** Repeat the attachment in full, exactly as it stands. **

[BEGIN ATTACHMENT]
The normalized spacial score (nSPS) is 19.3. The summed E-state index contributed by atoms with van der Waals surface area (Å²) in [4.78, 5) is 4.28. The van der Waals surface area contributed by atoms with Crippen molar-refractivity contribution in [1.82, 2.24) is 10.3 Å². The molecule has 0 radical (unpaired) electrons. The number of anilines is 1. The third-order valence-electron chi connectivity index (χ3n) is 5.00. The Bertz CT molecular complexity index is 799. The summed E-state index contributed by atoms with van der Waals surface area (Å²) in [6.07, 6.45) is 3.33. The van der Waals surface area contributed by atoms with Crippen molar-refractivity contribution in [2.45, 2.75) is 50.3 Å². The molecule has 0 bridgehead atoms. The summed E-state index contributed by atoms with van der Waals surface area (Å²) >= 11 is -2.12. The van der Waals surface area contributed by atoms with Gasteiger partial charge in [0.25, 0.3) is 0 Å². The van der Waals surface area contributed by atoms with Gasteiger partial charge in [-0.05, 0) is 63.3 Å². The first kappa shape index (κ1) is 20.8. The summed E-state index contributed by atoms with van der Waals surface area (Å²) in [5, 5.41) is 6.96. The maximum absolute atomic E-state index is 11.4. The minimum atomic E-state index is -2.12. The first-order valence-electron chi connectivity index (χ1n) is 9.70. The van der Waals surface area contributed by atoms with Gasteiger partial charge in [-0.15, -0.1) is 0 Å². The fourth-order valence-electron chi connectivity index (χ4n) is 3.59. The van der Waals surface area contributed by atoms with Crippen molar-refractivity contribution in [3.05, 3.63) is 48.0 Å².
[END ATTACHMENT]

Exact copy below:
The normalized spacial score (nSPS) is 19.3. The summed E-state index contributed by atoms with van der Waals surface area (Å²) in [4.78, 5) is 4.28. The van der Waals surface area contributed by atoms with Crippen molar-refractivity contribution in [1.82, 2.24) is 10.3 Å². The molecule has 0 radical (unpaired) electrons. The number of anilines is 1. The third-order valence-electron chi connectivity index (χ3n) is 5.00. The Bertz CT molecular complexity index is 799. The summed E-state index contributed by atoms with van der Waals surface area (Å²) in [6.07, 6.45) is 3.33. The van der Waals surface area contributed by atoms with Crippen molar-refractivity contribution in [2.45, 2.75) is 50.3 Å². The molecule has 0 bridgehead atoms. The summed E-state index contributed by atoms with van der Waals surface area (Å²) >= 11 is -2.12. The van der Waals surface area contributed by atoms with Gasteiger partial charge in [0.25, 0.3) is 0 Å². The van der Waals surface area contributed by atoms with Gasteiger partial charge in [-0.05, 0) is 63.3 Å². The first kappa shape index (κ1) is 20.8. The summed E-state index contributed by atoms with van der Waals surface area (Å²) in [5, 5.41) is 6.96. The maximum absolute atomic E-state index is 11.4. The minimum atomic E-state index is -2.12. The first-order valence-electron chi connectivity index (χ1n) is 9.70. The van der Waals surface area contributed by atoms with Gasteiger partial charge in [-0.15, -0.1) is 0 Å². The fourth-order valence-electron chi connectivity index (χ4n) is 3.59. The van der Waals surface area contributed by atoms with Crippen molar-refractivity contribution in [3.05, 3.63) is 48.0 Å².